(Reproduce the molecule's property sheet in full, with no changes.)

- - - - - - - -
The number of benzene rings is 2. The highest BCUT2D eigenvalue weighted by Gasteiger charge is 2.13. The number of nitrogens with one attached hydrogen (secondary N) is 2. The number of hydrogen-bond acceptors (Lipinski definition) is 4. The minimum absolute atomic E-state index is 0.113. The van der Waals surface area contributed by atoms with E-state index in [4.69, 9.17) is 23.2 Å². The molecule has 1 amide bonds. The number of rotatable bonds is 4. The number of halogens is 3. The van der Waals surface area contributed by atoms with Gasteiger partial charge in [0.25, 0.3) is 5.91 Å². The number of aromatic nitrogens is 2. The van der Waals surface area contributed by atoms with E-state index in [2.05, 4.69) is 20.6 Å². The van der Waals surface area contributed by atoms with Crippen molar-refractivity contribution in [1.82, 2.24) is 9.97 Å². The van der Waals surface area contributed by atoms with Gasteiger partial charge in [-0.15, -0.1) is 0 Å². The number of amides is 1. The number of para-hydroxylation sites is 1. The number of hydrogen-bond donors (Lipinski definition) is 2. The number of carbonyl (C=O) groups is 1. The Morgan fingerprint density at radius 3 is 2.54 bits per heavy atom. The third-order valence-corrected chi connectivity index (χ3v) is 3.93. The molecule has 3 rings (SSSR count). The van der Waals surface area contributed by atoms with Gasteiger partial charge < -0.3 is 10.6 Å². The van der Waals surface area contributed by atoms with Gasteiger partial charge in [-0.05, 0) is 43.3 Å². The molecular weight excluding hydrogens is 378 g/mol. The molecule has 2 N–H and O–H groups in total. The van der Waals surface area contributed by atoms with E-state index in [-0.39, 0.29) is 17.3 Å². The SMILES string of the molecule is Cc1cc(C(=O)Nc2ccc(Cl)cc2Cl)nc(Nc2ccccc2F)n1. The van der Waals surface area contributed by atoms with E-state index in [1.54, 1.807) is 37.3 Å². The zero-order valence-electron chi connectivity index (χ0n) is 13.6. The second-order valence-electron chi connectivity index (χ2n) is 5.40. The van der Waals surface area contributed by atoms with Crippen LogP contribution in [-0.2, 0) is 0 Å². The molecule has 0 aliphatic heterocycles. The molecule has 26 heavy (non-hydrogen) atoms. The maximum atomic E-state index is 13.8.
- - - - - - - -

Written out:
The number of benzene rings is 2. The highest BCUT2D eigenvalue weighted by Gasteiger charge is 2.13. The number of nitrogens with one attached hydrogen (secondary N) is 2. The number of hydrogen-bond acceptors (Lipinski definition) is 4. The minimum absolute atomic E-state index is 0.113. The van der Waals surface area contributed by atoms with E-state index in [4.69, 9.17) is 23.2 Å². The molecule has 1 amide bonds. The number of rotatable bonds is 4. The number of halogens is 3. The van der Waals surface area contributed by atoms with Gasteiger partial charge in [0.25, 0.3) is 5.91 Å². The number of aromatic nitrogens is 2. The van der Waals surface area contributed by atoms with E-state index in [2.05, 4.69) is 20.6 Å². The van der Waals surface area contributed by atoms with Crippen molar-refractivity contribution in [1.82, 2.24) is 9.97 Å². The van der Waals surface area contributed by atoms with Gasteiger partial charge in [-0.15, -0.1) is 0 Å². The number of amides is 1. The number of para-hydroxylation sites is 1. The number of hydrogen-bond donors (Lipinski definition) is 2. The number of carbonyl (C=O) groups is 1. The Morgan fingerprint density at radius 3 is 2.54 bits per heavy atom. The third-order valence-corrected chi connectivity index (χ3v) is 3.93. The molecule has 3 rings (SSSR count). The van der Waals surface area contributed by atoms with Gasteiger partial charge < -0.3 is 10.6 Å². The van der Waals surface area contributed by atoms with Gasteiger partial charge in [-0.05, 0) is 43.3 Å². The molecular weight excluding hydrogens is 378 g/mol. The molecule has 2 N–H and O–H groups in total. The van der Waals surface area contributed by atoms with E-state index in [-0.39, 0.29) is 17.3 Å². The SMILES string of the molecule is Cc1cc(C(=O)Nc2ccc(Cl)cc2Cl)nc(Nc2ccccc2F)n1. The van der Waals surface area contributed by atoms with E-state index in [1.54, 1.807) is 37.3 Å². The zero-order valence-electron chi connectivity index (χ0n) is 13.6. The second-order valence-electron chi connectivity index (χ2n) is 5.40. The van der Waals surface area contributed by atoms with Crippen LogP contribution in [-0.2, 0) is 0 Å². The molecule has 0 aliphatic heterocycles. The molecule has 26 heavy (non-hydrogen) atoms. The maximum atomic E-state index is 13.8.